Strategy in Larger Lineups

Strategy considerations when your lineups expand

Roster limitations and starting spots are important components of a fantasy football strategy. Deeper starting lineup provide good fantasy GMs the opportunity to exploit their advantages.

The Advantage Of Deeper Lineups

When you get the opportunity to play in leagues with deeper lineups, it is a great advantage. Your preparation, knowledge of players, and strategy are only amplified when you are making more draft picks and more lineup decisions.

Smaller rosters and smaller lineups lead to more variance. One player getting injured on the first drive of a game and producing zero points or putting up a bad game is difficult to overcome. It is tougher to overcome when the lineup is eight players than when the lineup includes ten players. In the smaller league, you only have seven other players to make up for the bad week instead of the nine players you have in the larger starter lineup.

This reduces the amount of luck and gives an advantage to more informed fantasy GMs. When you are making decisions and you think you have an advantage on your opponents, the more decisions about lineups and roster spots you make, the more you can maximize your advantage.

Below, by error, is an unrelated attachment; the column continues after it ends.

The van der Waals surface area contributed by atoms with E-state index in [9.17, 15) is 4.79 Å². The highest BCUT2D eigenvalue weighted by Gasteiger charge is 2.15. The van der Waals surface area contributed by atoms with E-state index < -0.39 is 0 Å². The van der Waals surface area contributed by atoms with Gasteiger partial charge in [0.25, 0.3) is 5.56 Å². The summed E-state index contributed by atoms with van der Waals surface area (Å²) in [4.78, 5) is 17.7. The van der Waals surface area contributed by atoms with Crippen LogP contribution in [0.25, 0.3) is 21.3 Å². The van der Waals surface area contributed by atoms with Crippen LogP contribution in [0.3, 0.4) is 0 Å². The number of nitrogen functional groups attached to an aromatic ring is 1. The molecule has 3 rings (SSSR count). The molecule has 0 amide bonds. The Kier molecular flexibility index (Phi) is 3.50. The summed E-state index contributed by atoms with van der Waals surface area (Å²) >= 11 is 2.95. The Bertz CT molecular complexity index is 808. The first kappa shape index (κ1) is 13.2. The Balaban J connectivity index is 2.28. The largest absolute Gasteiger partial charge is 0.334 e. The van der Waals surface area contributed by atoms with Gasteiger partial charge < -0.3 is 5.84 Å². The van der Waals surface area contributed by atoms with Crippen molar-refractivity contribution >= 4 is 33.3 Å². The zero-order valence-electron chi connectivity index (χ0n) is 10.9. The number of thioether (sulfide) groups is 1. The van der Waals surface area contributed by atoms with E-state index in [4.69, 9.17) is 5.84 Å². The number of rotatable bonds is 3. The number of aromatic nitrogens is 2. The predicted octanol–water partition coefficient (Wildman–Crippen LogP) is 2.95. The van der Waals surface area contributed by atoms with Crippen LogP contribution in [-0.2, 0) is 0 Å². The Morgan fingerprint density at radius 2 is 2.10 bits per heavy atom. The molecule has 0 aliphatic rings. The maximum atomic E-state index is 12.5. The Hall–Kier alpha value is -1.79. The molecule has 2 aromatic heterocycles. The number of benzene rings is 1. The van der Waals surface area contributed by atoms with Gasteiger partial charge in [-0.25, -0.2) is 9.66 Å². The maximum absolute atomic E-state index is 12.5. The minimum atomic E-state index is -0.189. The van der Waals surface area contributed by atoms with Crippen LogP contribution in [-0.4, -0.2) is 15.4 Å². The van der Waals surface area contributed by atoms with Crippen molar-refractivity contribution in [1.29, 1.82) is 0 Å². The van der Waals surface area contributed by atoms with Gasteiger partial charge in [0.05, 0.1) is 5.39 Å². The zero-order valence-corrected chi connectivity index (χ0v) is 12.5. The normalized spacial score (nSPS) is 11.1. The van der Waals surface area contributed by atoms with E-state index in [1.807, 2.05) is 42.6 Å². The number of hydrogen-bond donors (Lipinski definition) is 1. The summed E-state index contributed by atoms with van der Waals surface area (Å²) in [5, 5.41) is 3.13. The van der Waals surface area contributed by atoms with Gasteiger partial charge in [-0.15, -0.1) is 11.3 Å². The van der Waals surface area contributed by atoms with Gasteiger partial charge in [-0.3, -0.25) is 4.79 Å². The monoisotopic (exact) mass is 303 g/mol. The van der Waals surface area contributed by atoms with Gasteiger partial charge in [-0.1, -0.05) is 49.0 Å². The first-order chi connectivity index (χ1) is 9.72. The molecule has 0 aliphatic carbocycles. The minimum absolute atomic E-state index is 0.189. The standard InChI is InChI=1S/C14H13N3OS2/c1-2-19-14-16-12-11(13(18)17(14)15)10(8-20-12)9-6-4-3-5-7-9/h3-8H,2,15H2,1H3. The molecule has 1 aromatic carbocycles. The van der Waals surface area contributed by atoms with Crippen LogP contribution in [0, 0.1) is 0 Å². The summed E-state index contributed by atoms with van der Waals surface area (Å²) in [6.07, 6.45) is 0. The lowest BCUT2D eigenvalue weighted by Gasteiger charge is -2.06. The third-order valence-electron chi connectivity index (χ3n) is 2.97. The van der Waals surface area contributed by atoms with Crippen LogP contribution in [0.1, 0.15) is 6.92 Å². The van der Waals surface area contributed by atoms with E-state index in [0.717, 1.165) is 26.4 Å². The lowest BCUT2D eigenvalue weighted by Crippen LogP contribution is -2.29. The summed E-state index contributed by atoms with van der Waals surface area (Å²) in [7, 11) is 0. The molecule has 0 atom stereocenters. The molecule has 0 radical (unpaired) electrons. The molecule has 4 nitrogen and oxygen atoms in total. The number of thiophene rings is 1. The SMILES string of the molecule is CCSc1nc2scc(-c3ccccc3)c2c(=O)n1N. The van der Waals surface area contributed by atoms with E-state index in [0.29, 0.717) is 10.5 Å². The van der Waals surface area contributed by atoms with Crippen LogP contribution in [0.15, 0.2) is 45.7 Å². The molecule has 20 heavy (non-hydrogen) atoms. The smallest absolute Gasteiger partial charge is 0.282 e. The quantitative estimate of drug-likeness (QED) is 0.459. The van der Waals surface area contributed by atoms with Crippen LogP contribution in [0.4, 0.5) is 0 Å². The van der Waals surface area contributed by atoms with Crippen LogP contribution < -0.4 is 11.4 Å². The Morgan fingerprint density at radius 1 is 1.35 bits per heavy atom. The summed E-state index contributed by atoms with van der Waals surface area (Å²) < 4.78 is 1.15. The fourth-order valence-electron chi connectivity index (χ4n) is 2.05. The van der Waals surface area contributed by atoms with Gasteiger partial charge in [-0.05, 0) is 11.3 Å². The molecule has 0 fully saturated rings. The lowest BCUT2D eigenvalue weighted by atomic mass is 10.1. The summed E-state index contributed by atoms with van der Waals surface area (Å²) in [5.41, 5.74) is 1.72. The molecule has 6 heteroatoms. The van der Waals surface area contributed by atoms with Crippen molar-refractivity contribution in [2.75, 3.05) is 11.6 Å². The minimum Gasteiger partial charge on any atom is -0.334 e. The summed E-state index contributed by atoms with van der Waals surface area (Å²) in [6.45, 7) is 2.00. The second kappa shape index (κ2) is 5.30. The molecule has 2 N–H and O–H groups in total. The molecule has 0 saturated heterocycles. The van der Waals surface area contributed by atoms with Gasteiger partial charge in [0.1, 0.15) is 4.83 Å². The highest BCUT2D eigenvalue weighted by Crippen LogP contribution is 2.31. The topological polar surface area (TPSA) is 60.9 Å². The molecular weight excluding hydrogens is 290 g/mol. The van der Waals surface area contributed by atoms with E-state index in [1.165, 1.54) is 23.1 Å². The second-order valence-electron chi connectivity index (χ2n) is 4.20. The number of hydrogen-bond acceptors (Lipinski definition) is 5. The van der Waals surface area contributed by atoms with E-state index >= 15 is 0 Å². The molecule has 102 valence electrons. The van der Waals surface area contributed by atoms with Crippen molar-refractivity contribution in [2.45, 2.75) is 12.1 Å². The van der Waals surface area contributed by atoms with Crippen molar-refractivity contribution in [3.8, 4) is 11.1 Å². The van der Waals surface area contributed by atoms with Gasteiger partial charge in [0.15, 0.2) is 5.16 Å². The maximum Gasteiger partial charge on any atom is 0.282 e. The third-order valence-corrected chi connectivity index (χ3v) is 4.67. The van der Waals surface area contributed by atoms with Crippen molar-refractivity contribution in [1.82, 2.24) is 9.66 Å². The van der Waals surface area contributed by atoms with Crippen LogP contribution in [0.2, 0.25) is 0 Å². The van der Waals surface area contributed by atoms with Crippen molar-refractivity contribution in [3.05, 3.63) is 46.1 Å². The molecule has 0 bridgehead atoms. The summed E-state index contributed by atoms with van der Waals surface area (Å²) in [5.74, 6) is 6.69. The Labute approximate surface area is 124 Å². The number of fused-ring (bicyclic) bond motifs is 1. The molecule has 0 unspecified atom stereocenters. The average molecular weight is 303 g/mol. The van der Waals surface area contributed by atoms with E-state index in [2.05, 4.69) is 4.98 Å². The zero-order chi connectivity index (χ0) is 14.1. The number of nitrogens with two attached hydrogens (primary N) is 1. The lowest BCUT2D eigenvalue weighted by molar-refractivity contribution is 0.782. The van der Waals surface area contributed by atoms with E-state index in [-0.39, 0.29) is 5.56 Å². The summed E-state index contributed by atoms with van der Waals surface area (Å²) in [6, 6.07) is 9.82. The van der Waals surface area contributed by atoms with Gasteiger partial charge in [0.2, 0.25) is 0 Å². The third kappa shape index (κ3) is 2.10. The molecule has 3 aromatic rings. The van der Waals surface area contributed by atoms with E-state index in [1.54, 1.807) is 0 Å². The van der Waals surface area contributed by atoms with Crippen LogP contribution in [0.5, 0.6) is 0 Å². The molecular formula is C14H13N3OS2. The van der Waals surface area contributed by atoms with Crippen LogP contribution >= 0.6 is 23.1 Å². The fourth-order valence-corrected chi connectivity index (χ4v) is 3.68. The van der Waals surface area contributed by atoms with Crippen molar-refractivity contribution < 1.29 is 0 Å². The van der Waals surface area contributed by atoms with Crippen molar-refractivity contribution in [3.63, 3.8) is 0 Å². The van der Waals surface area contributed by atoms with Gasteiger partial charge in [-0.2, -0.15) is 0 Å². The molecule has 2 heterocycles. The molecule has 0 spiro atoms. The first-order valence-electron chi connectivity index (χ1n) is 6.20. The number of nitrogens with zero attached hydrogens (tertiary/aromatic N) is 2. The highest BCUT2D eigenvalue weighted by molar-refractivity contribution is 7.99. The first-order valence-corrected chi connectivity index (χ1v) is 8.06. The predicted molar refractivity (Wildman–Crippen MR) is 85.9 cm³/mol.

Lineup Construction

In leagues with expanded starting lineups, a critical consideration is how they are expanded. A traditional league might start nine players, including one quarterback, two running backs, two wide receivers, one tight end, a flex position, a kicker, and a defense. This requires a degree of balance in positions you draft and roster in a given week.

Already have a Footballguys account? Sign in here:

Want to see the rest?

Enter your email below to become a FREE Insider
and view the full version of this page.

We will never spam you. Ever. Unsubscribe at any time.

Satisfaction Guaranteed

"Footballguys is the best premium
fantasy football only site on the planet."

Matthew Berry, ESPN

With our
Money Back Guarantee
you have nothing to lose


More articles from Jordan McNamara

See all

More articles on: Strategy

See all